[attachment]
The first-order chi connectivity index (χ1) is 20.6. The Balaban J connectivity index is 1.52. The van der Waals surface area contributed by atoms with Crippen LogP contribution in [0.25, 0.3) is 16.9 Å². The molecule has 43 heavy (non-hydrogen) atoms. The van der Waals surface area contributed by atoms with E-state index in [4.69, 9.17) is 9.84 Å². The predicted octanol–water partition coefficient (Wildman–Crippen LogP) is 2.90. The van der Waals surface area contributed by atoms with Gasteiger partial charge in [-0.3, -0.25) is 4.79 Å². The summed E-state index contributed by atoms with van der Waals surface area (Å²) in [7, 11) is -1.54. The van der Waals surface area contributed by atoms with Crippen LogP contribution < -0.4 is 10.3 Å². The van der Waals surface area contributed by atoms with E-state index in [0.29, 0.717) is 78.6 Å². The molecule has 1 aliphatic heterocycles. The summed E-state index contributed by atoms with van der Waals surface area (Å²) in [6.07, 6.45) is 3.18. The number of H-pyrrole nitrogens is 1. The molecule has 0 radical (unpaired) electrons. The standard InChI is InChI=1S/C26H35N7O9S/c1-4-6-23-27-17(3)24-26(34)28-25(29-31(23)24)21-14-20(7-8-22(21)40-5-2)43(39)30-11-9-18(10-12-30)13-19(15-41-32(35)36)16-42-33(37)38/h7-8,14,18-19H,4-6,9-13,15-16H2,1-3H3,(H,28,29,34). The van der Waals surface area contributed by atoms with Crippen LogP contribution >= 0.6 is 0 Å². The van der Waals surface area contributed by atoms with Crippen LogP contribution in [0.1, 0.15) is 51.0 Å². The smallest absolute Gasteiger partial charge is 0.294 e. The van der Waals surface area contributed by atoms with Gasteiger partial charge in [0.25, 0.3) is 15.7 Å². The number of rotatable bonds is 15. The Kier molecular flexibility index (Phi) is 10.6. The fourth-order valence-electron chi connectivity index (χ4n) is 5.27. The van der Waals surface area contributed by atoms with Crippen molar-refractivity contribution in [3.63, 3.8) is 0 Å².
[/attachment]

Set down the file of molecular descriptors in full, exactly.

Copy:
The first-order chi connectivity index (χ1) is 20.6. The Balaban J connectivity index is 1.52. The van der Waals surface area contributed by atoms with Crippen LogP contribution in [0.25, 0.3) is 16.9 Å². The molecule has 43 heavy (non-hydrogen) atoms. The van der Waals surface area contributed by atoms with E-state index in [4.69, 9.17) is 9.84 Å². The predicted octanol–water partition coefficient (Wildman–Crippen LogP) is 2.90. The van der Waals surface area contributed by atoms with Gasteiger partial charge in [-0.3, -0.25) is 4.79 Å². The summed E-state index contributed by atoms with van der Waals surface area (Å²) in [7, 11) is -1.54. The van der Waals surface area contributed by atoms with Crippen LogP contribution < -0.4 is 10.3 Å². The van der Waals surface area contributed by atoms with E-state index in [0.29, 0.717) is 78.6 Å². The molecule has 1 aliphatic heterocycles. The summed E-state index contributed by atoms with van der Waals surface area (Å²) in [6.07, 6.45) is 3.18. The number of H-pyrrole nitrogens is 1. The molecule has 0 radical (unpaired) electrons. The standard InChI is InChI=1S/C26H35N7O9S/c1-4-6-23-27-17(3)24-26(34)28-25(29-31(23)24)21-14-20(7-8-22(21)40-5-2)43(39)30-11-9-18(10-12-30)13-19(15-41-32(35)36)16-42-33(37)38/h7-8,14,18-19H,4-6,9-13,15-16H2,1-3H3,(H,28,29,34). The van der Waals surface area contributed by atoms with Crippen LogP contribution >= 0.6 is 0 Å². The van der Waals surface area contributed by atoms with Crippen LogP contribution in [0.1, 0.15) is 51.0 Å². The smallest absolute Gasteiger partial charge is 0.294 e. The van der Waals surface area contributed by atoms with Gasteiger partial charge in [0.25, 0.3) is 15.7 Å². The number of rotatable bonds is 15. The Kier molecular flexibility index (Phi) is 10.6. The fourth-order valence-electron chi connectivity index (χ4n) is 5.27. The van der Waals surface area contributed by atoms with Crippen molar-refractivity contribution in [3.63, 3.8) is 0 Å².